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Breastfeeding Beyond One Year: Common Questions & Answers

Breastfeeding beyond one year ranges from unthinkable to some parents, to the norm for others. Its acceptance varies from one culture to another. Breastfeeding into the toddler years is very beneficial in terms of health. But many parents still have questions about breastfeeding beyond one year. Why do it at all?

Breastfeeding Beyond One Year Common Questions and Answers

One of the first times I ever saw (or at least noticed) someone breastfeeding a baby was when I was 19 years old. I was having a chat with my pastor’s wife on their back porch when her then 15-month-old toddled over to where we were sitting. She nonchalantly lifted her shirt and very discretely nursed him for a few seconds. Then he wandered off to chase his big brother.

My thoughts ranged from offended (“She’s going to do that right here in front of me?!”) to horrified (“This is a walking child! He’s much too old for that!”) to sympathy (“Poor lady, she just doesn’t know how to say no to her child.”) It never occurred to me at that time that people set out to nurse past a year! Or that they would intentionally nurse a child past that “socially acceptable” one-year mark!

Fortunately, there was a lot of time in between that encounter and the conception of my son. I learned a lot in that time; so much so that when I was pregnant, I made plans to nurse my son until at least his second birthday.

The following are some of the most common questions I have received during our nursing journey.

Common Questions About Breastfeeding Beyond One Year

1. Why continue to nurse past 12 months?

The same reasons that apply before 12 months apply after it! Immunity, nutrition, bonding, intellectual development all continue to be excellent reasons to continue breastfeeding. Contrary to popular belief in our society today, breast milk is not suddenly void of nutrients on the baby’s first birthday! Studies have shown that milk from mothers whose babies were over 1 year old had significantly increased content of fat and protein. Other studies have shown that immune factors in breast milk increase in concentration as children grow older.

2. Aren’t you only doing this for your own benefit?

Any mother who has nursed a baby with latch difficulties has learned that you can lead a baby to the breast, but you can’t make him drink! Children will not continue to nurse if there is no physical or emotional need to do so. The mother of a nursing toddler may continue to enjoy the breastfeeding relationship just as she did during infancy. But children who want to wean would do so with or without an okay from mom! (Mothers who have experienced the “gymnurstics” of a toddler who is trying to stand on her head, sing a song, eat a cracker and nurse at the same time would invariably say that it is not all fun for them either!)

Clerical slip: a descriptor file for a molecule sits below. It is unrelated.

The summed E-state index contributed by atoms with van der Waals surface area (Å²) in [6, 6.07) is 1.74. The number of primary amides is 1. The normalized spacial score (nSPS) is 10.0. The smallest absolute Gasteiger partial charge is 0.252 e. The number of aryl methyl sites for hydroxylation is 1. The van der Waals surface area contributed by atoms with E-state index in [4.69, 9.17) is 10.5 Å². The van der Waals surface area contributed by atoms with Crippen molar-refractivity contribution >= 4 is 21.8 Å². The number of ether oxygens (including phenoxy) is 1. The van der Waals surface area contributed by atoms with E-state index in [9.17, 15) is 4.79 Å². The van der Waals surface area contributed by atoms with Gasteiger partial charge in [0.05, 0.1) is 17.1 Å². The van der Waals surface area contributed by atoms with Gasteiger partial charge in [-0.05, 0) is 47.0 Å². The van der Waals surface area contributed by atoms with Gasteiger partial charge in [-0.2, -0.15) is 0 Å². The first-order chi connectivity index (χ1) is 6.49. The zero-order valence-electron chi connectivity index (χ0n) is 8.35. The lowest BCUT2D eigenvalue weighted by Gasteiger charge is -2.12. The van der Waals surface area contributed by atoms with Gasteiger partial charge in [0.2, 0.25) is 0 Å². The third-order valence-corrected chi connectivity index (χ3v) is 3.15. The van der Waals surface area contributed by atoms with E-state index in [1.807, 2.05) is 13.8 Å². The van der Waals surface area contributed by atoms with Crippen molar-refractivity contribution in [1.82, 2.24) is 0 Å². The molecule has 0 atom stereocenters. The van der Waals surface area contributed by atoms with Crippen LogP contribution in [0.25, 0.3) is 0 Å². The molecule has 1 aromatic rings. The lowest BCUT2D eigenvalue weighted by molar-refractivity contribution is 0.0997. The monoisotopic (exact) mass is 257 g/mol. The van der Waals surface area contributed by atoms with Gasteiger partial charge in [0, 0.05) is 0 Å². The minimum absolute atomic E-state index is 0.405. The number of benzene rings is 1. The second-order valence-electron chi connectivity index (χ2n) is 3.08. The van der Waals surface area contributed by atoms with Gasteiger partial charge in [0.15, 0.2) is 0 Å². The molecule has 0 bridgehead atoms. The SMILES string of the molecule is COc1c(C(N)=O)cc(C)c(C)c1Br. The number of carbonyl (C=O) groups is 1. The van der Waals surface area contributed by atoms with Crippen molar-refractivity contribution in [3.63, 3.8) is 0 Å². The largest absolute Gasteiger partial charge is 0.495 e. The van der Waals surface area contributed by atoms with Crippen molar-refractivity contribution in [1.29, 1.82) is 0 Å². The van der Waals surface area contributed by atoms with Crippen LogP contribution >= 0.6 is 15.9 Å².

3. Isn’t it harder to wean after a year?

To the contrary, it seems to be easier to head in the direction of weaning the older the child gets. Toddlers understand much more than infants. So saying, “We can’t nurse right now, but we will nurse before your nap” is much more likely to be understood by an older child. As a child heads toward weaning himself, he tends to be more accepting of gentle nudges in that direction. Older children communicate more clearly than infants as well. Thus, figuring out what need the child is wanting to be met by nursing (hunger, comfort, boredom, etc.) makes it easier for a weaning mother to figure out how to satisfy that need in other ways.

4. I don’t want to be stuck nursing every 2 hours for multiple YEARS! It’s been hard enough these first 4 months.

Nursing a toddler or preschooler is quite different than nursing an infant. Just as babies change their nursing patterns and frequencies during the first year, extended breastfeeding is no different. Nursing sessions generally get shorter as children become more interested in their environment. Also, they rely on breast milk less and less for nutrition. Many toddlers will ramp up their nursing frequency between 12-18 months as they experience differentiation and realizing they are a separate person from their mother. (Nursing is a great way to reconnect and make sure Mom is still here!) On the road to weaning, most children will wean themselves down to few key times of day (morning, naptime, and bedtime are common). Night weaning is a great option for those who are afraid that extended nursing means years on end of nursing through the night.

5. If you don’t wean before x age, he’ll nurse until he’s in college!

I struggle to even dignify this comment with a response. I most certainly have never seen a college student nursing! Very few children begin kindergarten while they are still nursing as well. The natural age of human weaning, between which the vast majority of children would wean if it were left up to them, ranges anywhere from age 2 to age 7. (The world-wide average right now is age 4.)


Breastfeeding beyond one year is not only normal, it comes with multiple benefits for mother and child. Common concerns about breastfeeding beyond one year are often a result of myths or old wives’ tales. Ultimately, do what you know is best for you and for your child. Remember, they won’t nurse forever!

Rachel Wideman lives with her husband Andrew. They have a 6-year-old son and a 1-year-old daughter. She is a registered nurse and enjoys knitting and reading.

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